While drought conditions in Texas continue at some level in many areas across the state, cattle producers are finding more and better quality hay is available than in recent times.

In fact, if early hay cutting reports are any indication, it could be an exceptionally good year for baled hay, especially in the eastern half of Texas.

"This year is a lot better than in 2011," says Don Beavers, a rancher near Bryan-College Station. "People were bringing in hay from North and South Dakota. We haven't had any difficulty this year."

With the first hay harvest of the season underway across large areas of East, Central, and Coastal Texas, the availability of hay is equal to the current demand, and quality is better than it has been in many years.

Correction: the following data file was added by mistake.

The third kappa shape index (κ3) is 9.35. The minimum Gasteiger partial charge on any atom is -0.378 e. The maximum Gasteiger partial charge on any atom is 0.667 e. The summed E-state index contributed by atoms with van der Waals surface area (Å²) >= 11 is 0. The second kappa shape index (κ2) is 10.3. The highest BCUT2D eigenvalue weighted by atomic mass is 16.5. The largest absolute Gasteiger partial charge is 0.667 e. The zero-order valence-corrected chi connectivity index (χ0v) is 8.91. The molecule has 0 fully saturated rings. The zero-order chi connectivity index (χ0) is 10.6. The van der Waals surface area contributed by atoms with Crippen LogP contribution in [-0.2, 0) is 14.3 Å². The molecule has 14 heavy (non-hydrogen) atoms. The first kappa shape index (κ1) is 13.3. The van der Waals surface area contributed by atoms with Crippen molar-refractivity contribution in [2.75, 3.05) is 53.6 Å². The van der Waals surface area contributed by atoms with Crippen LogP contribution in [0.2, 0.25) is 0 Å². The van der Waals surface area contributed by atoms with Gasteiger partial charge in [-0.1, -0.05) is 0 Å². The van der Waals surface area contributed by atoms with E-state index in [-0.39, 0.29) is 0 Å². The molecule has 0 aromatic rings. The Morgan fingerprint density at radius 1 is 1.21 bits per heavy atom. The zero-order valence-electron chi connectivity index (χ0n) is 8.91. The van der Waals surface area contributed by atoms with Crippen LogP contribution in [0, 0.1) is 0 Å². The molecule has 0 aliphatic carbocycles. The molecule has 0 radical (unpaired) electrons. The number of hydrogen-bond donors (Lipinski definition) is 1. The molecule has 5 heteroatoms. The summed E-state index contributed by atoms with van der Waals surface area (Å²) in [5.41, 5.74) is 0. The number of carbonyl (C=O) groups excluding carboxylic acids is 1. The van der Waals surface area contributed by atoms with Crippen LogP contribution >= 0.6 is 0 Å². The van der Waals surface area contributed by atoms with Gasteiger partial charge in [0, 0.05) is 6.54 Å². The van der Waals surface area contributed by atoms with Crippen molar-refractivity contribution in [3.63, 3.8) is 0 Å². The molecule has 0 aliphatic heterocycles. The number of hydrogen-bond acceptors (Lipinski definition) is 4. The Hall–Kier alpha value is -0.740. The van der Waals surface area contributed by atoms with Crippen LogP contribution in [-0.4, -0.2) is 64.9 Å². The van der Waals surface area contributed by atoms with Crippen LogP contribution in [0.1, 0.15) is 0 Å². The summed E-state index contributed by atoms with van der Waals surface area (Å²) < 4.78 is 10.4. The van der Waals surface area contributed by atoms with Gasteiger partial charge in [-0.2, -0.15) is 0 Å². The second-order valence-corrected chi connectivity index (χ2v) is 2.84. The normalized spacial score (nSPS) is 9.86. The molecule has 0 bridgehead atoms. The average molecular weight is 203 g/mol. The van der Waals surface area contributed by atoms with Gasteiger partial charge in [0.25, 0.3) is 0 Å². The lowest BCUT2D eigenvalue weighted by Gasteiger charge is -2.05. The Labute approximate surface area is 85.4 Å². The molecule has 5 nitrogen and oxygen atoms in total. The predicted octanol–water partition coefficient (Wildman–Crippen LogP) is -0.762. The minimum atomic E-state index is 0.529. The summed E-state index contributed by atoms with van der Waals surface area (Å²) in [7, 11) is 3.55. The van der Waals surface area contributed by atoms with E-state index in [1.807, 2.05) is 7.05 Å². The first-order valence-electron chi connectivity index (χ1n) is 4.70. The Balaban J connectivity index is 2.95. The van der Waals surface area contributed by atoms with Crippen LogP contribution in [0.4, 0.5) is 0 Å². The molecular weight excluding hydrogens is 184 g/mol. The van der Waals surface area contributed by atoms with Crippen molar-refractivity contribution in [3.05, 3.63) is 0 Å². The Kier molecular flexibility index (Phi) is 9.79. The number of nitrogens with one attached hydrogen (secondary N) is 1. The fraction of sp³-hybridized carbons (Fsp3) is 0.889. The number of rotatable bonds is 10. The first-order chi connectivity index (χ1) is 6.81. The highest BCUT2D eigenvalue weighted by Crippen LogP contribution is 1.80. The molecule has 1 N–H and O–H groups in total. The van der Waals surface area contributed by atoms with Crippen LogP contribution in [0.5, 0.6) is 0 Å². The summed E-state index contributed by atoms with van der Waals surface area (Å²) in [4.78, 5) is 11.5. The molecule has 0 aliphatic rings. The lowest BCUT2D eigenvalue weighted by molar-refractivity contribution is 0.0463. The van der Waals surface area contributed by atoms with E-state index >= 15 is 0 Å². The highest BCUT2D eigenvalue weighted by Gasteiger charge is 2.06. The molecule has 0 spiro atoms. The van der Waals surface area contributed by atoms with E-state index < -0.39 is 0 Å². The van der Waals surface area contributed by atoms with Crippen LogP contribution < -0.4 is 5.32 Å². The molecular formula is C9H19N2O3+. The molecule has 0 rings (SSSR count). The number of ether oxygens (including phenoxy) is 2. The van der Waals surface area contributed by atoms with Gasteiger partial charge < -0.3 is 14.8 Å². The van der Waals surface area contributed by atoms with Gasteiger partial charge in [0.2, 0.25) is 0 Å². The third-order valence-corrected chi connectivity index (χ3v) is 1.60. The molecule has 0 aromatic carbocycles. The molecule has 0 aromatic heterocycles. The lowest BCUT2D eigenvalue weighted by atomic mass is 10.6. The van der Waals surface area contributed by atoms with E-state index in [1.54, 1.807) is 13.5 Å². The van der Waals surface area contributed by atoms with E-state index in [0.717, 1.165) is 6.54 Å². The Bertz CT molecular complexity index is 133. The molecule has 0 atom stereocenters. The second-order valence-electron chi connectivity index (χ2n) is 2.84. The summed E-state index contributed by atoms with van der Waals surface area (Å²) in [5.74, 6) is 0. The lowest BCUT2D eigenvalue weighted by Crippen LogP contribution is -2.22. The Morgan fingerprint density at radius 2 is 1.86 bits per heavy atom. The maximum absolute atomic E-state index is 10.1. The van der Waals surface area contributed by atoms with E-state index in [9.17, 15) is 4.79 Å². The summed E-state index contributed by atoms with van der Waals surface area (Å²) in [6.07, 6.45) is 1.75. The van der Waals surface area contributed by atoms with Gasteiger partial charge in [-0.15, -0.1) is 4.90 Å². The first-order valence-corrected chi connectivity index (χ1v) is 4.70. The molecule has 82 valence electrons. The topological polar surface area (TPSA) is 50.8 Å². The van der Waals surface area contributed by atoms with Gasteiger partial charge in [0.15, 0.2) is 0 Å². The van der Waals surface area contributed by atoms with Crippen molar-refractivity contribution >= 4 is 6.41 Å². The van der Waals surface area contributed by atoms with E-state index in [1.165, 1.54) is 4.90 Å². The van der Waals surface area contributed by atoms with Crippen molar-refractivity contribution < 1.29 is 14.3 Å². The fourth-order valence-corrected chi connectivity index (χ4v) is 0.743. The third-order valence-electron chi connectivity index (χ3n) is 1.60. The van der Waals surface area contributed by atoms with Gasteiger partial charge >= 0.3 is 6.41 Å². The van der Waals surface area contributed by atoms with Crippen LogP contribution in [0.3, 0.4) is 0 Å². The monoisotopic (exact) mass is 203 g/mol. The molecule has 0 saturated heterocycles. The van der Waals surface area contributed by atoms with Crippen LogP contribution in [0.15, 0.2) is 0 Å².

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"At this time of the year this is probably the nicest June we've had this century,"

reports Randy Britten, a Coastal Bermuda producer in Brazos County.

Britten, who has been producing Coastal Bermuda since 1970, says recently cut hay is almost ready for baling, but he warns buyers may want to stock up on hay bales while it is available.

"Nobody knows what the weather will be like later this summer," he said.

Britten, Beavers and others attribute the good crop of grasses and abundant early cutting this year on late season rains last year and substantial rains so far in 2014. While East Texas fared better in the drought in recent years than most places across the state, 2011 was “a disaster.”

The drought and blistering triple-digit heat in Texas left pastures and grazing lands brown and crispy, forcing ranchers to cull their herds to a bare minimum. While most de-stocked by as much as 50 percent, others cut even further with a few selling off all their stock, resulting in the smallest U.S. herd since the 1950s, a development that forced beef prices higher.